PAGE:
Levels and groups are ways to organize and analyze your data. Oftentimes, we want to create groups within the data based on common characteristics. Maybe you want to see all the new sign-ups in a day or all of the merchandise in a department. Groups and levels are a way to accomplish that. To visualize how they work, let’s go back to the basics.
Think of a collection of blocks, all different colors and shapes, all piled together. This represents our data.
In Sigma, each individual block is represented by a row. Properties of the block, like color and shape, are listed in the columns. All of the column names in Sigma are listed on the right-hand side, where we show you how the data is being organized. This is also where you can create groups and levels. But why would you want to? Levels and groups allow you to very quickly surface information about groups that is hard to see otherwise. Let’s look at an example.
Let’s say we want to know how many blocks are blue. When there are only a few shapes, you may be able to just count them. When there are more, it’s much easier to group the blocks together by color first. With blocks, you can put them in piles, with each pile having one color.
In Sigma, you create a new level, grouped by color. This is very similar to sorting out the blocks into different piles. You can see on the right-hand side of the screen, there is a new level. Underneath Level 1, you see the column name COLOR, with a blue background. The blue background indicated that the column is acting as a grouping key. This means when separating the individual rows (representing our blocks) into groups we are using color to decide which group each row belongs to. The result is all of the rows grouped by color.
Once you have the rows grouped by color, you can add a calculation to find out how many rows are in each group. These numbers will be the number of blocks of each color. The Count() calculation will count all the rows in each group on the level it is placed on. With only 23 rows, you could count manually, but with 23 million (or more!) that isn’t an option, making count a very useful function. By adding a new column on the level grouped by color, and using the formula Count(), we learn that there are 7 blue blocks.
Once we answer our initial question, there are often more questions that arise. Sigma makes that easy too! Now that we have our blocks grouped by color, what if we want to know how many blue squares there are? Or how many green triangles? We can group by shape, and apply a count to the rows to answer our questions.
Creating a level underneath our existing level will create new groups, within the existing level. It’s like organizing blocks by color, then sorting by shape within those color groups.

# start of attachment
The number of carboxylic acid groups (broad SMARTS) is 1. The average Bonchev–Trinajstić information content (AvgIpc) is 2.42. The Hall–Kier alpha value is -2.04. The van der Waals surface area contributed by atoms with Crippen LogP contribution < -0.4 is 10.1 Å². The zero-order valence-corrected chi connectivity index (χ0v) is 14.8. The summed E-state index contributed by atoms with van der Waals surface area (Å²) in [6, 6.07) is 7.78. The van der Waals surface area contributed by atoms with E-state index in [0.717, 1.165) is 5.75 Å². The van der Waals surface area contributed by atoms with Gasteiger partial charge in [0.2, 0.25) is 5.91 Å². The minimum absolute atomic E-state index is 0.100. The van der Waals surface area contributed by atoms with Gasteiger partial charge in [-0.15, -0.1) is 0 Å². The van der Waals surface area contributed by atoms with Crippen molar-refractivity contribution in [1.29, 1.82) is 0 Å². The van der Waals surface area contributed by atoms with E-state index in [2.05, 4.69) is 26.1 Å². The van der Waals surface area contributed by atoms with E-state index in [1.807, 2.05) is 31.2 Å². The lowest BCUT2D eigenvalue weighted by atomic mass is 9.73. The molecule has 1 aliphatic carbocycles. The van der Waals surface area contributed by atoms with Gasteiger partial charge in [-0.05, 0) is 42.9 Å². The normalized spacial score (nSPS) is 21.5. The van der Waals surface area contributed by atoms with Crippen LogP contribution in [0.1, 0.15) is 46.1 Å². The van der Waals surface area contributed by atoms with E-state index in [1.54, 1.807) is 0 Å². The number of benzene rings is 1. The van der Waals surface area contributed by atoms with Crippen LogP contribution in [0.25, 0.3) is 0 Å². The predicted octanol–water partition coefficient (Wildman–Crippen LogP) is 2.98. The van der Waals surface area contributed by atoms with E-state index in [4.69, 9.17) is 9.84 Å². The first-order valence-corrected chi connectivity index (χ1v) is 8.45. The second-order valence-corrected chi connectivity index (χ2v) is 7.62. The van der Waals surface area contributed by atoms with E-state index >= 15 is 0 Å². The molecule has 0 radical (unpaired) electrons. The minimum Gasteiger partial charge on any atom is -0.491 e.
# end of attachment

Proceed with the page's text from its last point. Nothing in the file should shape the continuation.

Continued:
The color groups still exist, we’ve just added groups by shape as well. It’s another level of groups.
In Sigma, it works similarly. You can see the level grouped by COLOR, and then see the next level with the rows grouped by SHAPE. We’ve added a formula to count the rows under both levels so you can see the total number of rows in each color group and the number of rows for each shape and color. The number of rows is the number of blocks because each block is represented by one row. we can see that there are 2 blue squares.
Looking at the right-hand Column Panel, you can see that the group keys for each level are light blue. The Count by Color column, and the base columns, have white backgrounds. How many squares are there? How many are blue?
Let’s say that after looking at our data, we’ve decided we no longer need to know how many blocks of each color we have, but the number of each shape is important. We want to know the total number of squares, as well as the number of blue squares. How can we find that information?
The quickest way is to change how we have our rows (or blocks) grouped. Rather than grouping the blocks together by color and then organizing them by shape, we can group the blocks by shape, and then by color.
There are still two levels and the same two grouping keys, but the order changes the information we can get. Unlike with blocks, in Sigma changing how we have our rows sorted takes just a few seconds. Rearranging the levels quickly gives us the results we want. We can see that there are 7 squares and 2 blue squares.
Count is just one of many functions you can use to analyze your data. You can quickly Sum all of the values in a group, or take the Average. Learn more about all the the Aggregates that you can apply. Explore the other functions you can use to create complex analysis at all of the levels of your data.
Understanding the power of groups is the first step in unlocking the power of Sigma. Organizing blocks by hand is fun and playful. With Sigma, organizing millions of rows of live data from your data warehouse can be just as playful. Unleash your curiosity and start asking more questions.